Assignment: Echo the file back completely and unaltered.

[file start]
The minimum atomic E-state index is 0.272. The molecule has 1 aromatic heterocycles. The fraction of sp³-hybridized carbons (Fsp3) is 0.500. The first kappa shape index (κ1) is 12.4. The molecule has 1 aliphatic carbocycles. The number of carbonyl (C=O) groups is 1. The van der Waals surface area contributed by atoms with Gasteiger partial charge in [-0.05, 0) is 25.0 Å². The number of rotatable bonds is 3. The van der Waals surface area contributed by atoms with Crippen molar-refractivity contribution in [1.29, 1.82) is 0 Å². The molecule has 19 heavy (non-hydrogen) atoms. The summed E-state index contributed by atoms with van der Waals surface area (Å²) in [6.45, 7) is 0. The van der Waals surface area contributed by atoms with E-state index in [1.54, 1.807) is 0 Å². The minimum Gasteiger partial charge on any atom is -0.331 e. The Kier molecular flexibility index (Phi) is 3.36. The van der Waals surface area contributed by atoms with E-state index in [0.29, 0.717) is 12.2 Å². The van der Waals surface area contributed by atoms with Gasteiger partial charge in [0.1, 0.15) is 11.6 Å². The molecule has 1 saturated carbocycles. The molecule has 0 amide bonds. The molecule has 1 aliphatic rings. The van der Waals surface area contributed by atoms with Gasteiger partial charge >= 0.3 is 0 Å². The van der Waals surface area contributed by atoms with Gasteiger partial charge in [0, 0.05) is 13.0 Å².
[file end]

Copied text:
The minimum atomic E-state index is 0.272. The molecule has 1 aromatic heterocycles. The fraction of sp³-hybridized carbons (Fsp3) is 0.500. The first kappa shape index (κ1) is 12.4. The molecule has 1 aliphatic carbocycles. The number of carbonyl (C=O) groups is 1. The van der Waals surface area contributed by atoms with Gasteiger partial charge in [-0.05, 0) is 25.0 Å². The number of rotatable bonds is 3. The van der Waals surface area contributed by atoms with Crippen molar-refractivity contribution in [1.29, 1.82) is 0 Å². The molecule has 19 heavy (non-hydrogen) atoms. The summed E-state index contributed by atoms with van der Waals surface area (Å²) in [6.45, 7) is 0. The van der Waals surface area contributed by atoms with E-state index in [1.54, 1.807) is 0 Å². The minimum Gasteiger partial charge on any atom is -0.331 e. The Kier molecular flexibility index (Phi) is 3.36. The van der Waals surface area contributed by atoms with E-state index in [0.29, 0.717) is 12.2 Å². The van der Waals surface area contributed by atoms with Gasteiger partial charge in [0.1, 0.15) is 11.6 Å². The molecule has 1 saturated carbocycles. The molecule has 0 amide bonds. The molecule has 1 aliphatic rings. The van der Waals surface area contributed by atoms with Gasteiger partial charge >= 0.3 is 0 Å². The van der Waals surface area contributed by atoms with Gasteiger partial charge in [0, 0.05) is 13.0 Å².